You should consult with an experienced Cleveland bankruptcy lawyer to understand you options about protecting your tax refund when filing a chapter 7.

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Attorney Eli Tamkin is a Cleveland bankruptcy lawyer.  He has been practicing law since 1989 and in Cleveland Ohio since 1994. Since then, he has dealt with a variety of legal issues, including bankruptcy, real estate, divorce, personal injury, and probate. Many times, answering questions on bankruptcy draws on knowledge of other legal areas as well. His experience as an attorney in these other areas, as well as in bankruptcy enables him to address your particular needs and to offer you advice that is applicable to your situation.

Can Taxes be Discharged in Bankruptcy?

It is a general misconception that taxes can’t be discharged in bankruptcy. While you cannot eliminate all taxes, there is a possibility of discharging some.

In this article, you will know the cases when you are allowed to reduce your tax liability in bankruptcy.

Taxes in Bankruptcy: What You Should Know?

Bankruptcy can provide you relief from the tax debt. How much relief you can get depends on different factors. Some of the factors that determine which taxes can be eliminated include the following.

  • Age of taxes — The tax amount due that you wish to discharge must be due at least 3 years before you file for bankruptcy.
  • Assessment of taxes — The IRS must have assessed your income tax due at least 240 days before filing for bankruptcy.
  • Type of taxes involved — Only income and sales taxes can be discharged in bankruptcy. You cannot discharge other types such as payroll or property taxes when you file for bankruptcy.
  • Timely submission of taxes —The tax return for the amount due must have been filed at least 2 years prior to filing a bankruptcy petition.
  • Apart from the above rules, you should also note that bankruptcy won’t help if a person has tried to evade taxes using a fake social security number or other fraudulent manner in the past. However, this exception applies only to willful evasion of taxes. If a person has made an honest mistake in entering the wrong information, the tax liability can be discharged through bankruptcy.

Another important thing you should note is that you can’t eliminate tax lien on your property when you file for bankruptcy. You need to pay the tax lien if you want to sell your property. However, the IRS sometimes agrees to lift the lien. You can request the IRS to lift the lien by filing tax Form 12277.

 

Final Remarks about Taxes in Bankruptcy

Taxes in bankruptcy is a complex topic. Make sure that you have all tax records before filing. The court will ask you to submit a copy of the most recent tax return.

Getting the help of a bankruptcy lawyer will help you navigate through these complex laws

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Attorney Eli Tamkin is a Cleveland bankruptcy lawyer.  He has been practicing law since 1989 and in Cleveland Ohio since 1994. Since then, he has dealt with a variety of legal issues, including bankruptcy, real estate, divorce, personal injury, and probate. Many times, answering questions on bankruptcy draws on knowledge of other legal areas as well. His experience in these other areas, as well as in bankruptcy enables him to address your particular needs and to offer you advice that is applicable to your situation.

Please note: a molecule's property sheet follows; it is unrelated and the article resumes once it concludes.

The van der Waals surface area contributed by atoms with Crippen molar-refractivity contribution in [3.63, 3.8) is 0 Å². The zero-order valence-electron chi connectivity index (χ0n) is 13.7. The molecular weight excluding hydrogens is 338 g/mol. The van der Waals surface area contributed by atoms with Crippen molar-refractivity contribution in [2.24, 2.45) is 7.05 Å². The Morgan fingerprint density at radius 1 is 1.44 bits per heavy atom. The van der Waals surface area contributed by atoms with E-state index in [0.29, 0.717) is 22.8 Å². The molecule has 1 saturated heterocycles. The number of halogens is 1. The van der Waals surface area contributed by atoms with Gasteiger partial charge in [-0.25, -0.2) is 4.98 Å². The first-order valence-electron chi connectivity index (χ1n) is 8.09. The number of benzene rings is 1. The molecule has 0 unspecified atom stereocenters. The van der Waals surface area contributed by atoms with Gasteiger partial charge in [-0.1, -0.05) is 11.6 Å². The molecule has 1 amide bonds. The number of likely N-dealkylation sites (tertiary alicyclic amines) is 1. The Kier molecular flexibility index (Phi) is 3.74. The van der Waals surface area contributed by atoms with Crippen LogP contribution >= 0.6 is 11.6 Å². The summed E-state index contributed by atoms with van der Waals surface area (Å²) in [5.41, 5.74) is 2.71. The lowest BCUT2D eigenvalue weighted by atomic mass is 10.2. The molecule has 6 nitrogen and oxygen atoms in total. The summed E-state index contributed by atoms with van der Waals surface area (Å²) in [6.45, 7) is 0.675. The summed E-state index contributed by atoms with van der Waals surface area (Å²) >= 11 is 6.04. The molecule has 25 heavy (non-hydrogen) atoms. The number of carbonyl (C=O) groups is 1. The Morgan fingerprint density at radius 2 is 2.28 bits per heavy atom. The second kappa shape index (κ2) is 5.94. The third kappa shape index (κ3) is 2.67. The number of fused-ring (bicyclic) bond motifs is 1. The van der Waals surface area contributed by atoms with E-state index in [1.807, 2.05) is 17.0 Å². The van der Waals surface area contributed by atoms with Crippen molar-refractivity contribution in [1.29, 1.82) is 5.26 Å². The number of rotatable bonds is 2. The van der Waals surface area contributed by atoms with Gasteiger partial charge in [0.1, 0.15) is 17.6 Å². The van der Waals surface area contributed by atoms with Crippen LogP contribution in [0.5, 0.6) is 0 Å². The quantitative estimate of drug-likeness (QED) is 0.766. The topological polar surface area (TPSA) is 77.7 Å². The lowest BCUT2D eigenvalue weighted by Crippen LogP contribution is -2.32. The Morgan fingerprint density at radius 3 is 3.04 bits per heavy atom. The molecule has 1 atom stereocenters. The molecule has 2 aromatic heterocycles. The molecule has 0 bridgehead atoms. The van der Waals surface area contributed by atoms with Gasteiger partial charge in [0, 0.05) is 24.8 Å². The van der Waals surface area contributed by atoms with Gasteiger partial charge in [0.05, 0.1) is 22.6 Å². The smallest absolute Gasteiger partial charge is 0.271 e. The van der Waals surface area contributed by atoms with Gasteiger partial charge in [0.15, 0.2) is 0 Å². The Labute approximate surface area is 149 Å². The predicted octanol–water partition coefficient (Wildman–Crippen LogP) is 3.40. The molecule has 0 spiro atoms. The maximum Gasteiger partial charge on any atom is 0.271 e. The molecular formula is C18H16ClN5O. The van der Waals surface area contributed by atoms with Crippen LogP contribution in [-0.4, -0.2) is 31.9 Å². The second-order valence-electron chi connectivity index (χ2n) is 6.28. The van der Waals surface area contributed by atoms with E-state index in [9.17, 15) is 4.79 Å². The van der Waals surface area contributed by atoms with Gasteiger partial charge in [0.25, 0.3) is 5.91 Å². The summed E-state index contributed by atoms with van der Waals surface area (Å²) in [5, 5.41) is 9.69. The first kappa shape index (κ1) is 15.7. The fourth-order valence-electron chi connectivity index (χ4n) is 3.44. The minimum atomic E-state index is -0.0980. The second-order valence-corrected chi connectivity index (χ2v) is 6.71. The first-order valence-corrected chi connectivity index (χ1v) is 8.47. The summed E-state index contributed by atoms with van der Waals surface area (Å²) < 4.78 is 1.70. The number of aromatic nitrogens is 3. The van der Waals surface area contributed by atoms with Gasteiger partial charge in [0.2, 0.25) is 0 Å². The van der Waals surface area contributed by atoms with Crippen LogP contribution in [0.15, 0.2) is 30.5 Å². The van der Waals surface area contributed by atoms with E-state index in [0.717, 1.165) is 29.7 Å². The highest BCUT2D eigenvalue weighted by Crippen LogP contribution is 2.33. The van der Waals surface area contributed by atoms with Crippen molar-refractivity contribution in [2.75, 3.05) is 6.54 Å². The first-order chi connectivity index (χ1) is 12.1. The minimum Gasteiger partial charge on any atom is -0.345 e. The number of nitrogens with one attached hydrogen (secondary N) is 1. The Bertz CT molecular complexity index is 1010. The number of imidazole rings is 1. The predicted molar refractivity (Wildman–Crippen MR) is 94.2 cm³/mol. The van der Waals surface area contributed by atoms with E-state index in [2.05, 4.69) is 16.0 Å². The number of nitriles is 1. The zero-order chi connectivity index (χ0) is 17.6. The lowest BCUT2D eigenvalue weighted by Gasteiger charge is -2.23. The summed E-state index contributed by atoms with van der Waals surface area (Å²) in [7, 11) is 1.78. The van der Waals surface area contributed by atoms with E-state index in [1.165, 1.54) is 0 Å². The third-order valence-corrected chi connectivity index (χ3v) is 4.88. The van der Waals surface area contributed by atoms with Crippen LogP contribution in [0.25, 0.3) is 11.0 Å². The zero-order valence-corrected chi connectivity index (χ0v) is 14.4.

What Happens to All my Debts on My Credit Report after I File a Chapter 7 Bankruptcy?

A Chapter 7 bankruptcy is a viable option when you’re overwhelmed with financial difficulties. It releases you from personal liabilities for most debts, depending on your financial situation. However, before you file, you should know about the aftermath.

One important question that you need to consider when filing a Chapter 7 is what happens to your debts on your credit report. Knowing the answer to this question will ensure that you don’t face unexpected financial problems after filing.

Debts on Credit Card Report After Chapter 7 Bankruptcy

After you file a Chapter 7 bankruptcy, there is a Stay imposed by the Court whereby creditors are prohibited from engaging in any more collection activities.  About 3 months after you file, or about 2 months after the 341 creditors meeting, the Court will issue an order, discharging you of you debts.

But discharge of a debt after a Chapter 7 does not erase your financial history.

All your debts will still show on your credit report. However, the report will also show that your debts are discharged and you have zero debt.

But why are your debts shown in the credit card report? Shouldn’t the debts be wiped out from the credit report once they are discharged?

To understand why credit card report shows discharged debts, you should know the purpose of the report.

Information in the credit report is used by credit agencies to assess your credit worthiness. In order to help credit agencies to properly assess your risk, the credit reporting agencies don’t wipe out debts that are discharged in bankruptcy.  The debts will remain in the credit report for 10 years after filing for bankruptcy protection.